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Cooperation and competition

Cooperation and competition Service providers work better in pairs than alone, says S.Ananthanarayanan

The cost and quality of service depend both on the provider-client relation as well as the relation between the providers. The relations are typically exercises of each participant finding a strategy to optimize her own gain. The journal, Nature recently reported a study of how pairs of a species of fish cooperate while cleaning a client fish species of parasites, in a way that is best for all the players.

Symbiotic cleaners Wrasses are a family of bright coloured, smaller, marine fish that are marked by a jaw structure with separate jaw teeth that jut out. A group of them are the cleaner wrasses which provide a service to other fish by feeding on parasites and dead tissue in the clients’ mouths and gill cavities. Client fish are known to seek places where wrasses congregate, to seek ‘cleaner service’ and predator fish leave wrasses alone because of the latters’ value as cleaners. But the cleaners are not entirely benevolent, they also like to snatch a bit of healthy tissue and mucous, which is an extra charge the clients usually do not agree to pay! When a client fish is being cleaned by wrasses, it patiently allows its parasites and scales to be cleaned, till the cleaner takes a nip at healthy tissue. The client discourages this behaviour usually by swimming away – so that the feeding session ends for the cleaner. How soon a cleaner is likely to chance a ‘cheating bite’ and whether a cleaner behaves differently when working with a partner can be matters of mathematical study.

Marginal Value Theorem

This has to do with the strategy while plucking apples in an orchard. One method would be to pick just 2 apples from each tree and go on to the next. But this would be wasteful because a lot of time would be spent walking between trees. Another method would be to pick all the apples from a tree before going on to the next. This would not be so bright either, because the speed of getting apples falls as the tree gets depleted – and the last apples would take a long timwhen e to find. The ideal is somewhere in between, in fact, the time when time taken for picking an apple becomes equal to the time for walking to the next tree. In the case of cleaner wrasses, the cleaners find plenty of dead tissue and client parasites at the start of the cleaning. But a nip at the client itself would send the food away. The cleaner hence defers the tempting bite till the stock of dead tissue has grown thinner. And then, it would be better to take that bite, than to keep cleaning the client.

The prisoners’ dilemma

This classic game theory example is of 2 prisoners who are charged with a serious crime. But the police do not have enough evidence for conviction. So they put the prisoners in separate cells and make them an offer. If one of them confesses, while the other does not, the confessor goes free while the other gets 20 years. If both of them confess, they both get 1 year. But if neither confesses, they both go free. Here the safest individual strategy is to confess. This eliminates the risk of 20 years, the worst can be 1 year and the best is to go free. Hence, with rational, mathematically inclined prisoners, the police is likely to solve the crime. But if the prisoners belong to a cooperative and well indoctrinated community, they may both hold out and go free!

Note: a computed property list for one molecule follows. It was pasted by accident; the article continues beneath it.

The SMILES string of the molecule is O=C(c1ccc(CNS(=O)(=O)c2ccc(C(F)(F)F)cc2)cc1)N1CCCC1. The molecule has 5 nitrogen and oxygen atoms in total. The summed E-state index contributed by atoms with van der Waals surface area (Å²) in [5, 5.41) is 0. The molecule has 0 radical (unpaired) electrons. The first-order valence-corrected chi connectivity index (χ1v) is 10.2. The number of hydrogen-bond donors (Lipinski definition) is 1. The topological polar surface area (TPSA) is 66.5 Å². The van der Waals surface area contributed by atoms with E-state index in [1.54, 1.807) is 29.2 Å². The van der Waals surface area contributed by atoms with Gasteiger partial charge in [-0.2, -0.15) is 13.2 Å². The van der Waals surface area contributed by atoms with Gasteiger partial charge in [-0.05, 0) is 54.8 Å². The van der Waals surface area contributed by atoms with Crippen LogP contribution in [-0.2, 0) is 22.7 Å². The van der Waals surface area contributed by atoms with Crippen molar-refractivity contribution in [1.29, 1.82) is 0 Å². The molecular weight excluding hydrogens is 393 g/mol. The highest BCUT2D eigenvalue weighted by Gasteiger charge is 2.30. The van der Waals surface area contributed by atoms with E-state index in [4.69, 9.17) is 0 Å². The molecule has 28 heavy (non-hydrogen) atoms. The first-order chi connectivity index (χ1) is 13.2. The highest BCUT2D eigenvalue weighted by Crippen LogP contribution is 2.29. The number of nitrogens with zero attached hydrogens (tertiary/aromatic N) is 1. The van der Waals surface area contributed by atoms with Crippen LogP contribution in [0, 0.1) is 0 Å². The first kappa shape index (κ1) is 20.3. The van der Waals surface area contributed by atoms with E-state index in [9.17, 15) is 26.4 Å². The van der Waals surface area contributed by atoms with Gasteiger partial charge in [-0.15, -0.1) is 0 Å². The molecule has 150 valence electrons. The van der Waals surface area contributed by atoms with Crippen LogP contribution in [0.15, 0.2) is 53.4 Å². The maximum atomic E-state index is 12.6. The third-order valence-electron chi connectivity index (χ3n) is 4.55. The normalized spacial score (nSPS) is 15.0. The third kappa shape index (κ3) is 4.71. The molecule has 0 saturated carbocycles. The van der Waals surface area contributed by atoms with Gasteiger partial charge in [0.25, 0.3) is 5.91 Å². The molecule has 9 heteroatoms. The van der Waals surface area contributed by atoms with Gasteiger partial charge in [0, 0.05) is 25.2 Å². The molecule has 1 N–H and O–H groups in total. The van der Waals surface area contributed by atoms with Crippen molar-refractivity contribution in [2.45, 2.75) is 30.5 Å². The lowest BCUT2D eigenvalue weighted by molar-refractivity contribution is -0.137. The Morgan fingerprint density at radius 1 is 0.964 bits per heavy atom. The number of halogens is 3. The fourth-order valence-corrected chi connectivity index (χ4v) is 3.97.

Variations of this game form the basis of many management programmes, to promote cooperation and trust among employees, managers and enterprises. It also becomes relevant when cleaner fish are working in pairs. There is an advantage for fish to work in pairs, because clients are likely to seek them out for faster service. But while the pair efficiently reduces the supply of scales and parasites, only one of them can take a bite of living tissue, for the client will fly and the other cleaner will be left hungry. Being the first to bite every time will induce the partner to leave and pair with another cleaner fish Hence, out of cooperation, each cleaner delays taking the bite and the client reaps the benefit.

Field trials Redouan Bshary and colleagues at Neuchatel, Switzerland checked this out in field observations at Ras Mohammed National Park, Egypt and aquarium experiments with the fish Labroidus dimidiatus and its client reef fish. The results showed that the ‘client jolt rate’ (response to cheating bites) was significantly less in the case of cleaning in pairs than when cleaner fish act alone. Wrasses generally work in male-female pairs and it was found that the increased cooperative behaviour, or feeding contrary to preference, when working in pairs, was in the female, rather than the male. “Females caused significantly less jolts when inspecting in a pair than when inspecting alone, whereas there was only a trend in the same direction for males”, say the researchers in their paper.

[the writer can be contacted at simplescience@gmail.com]

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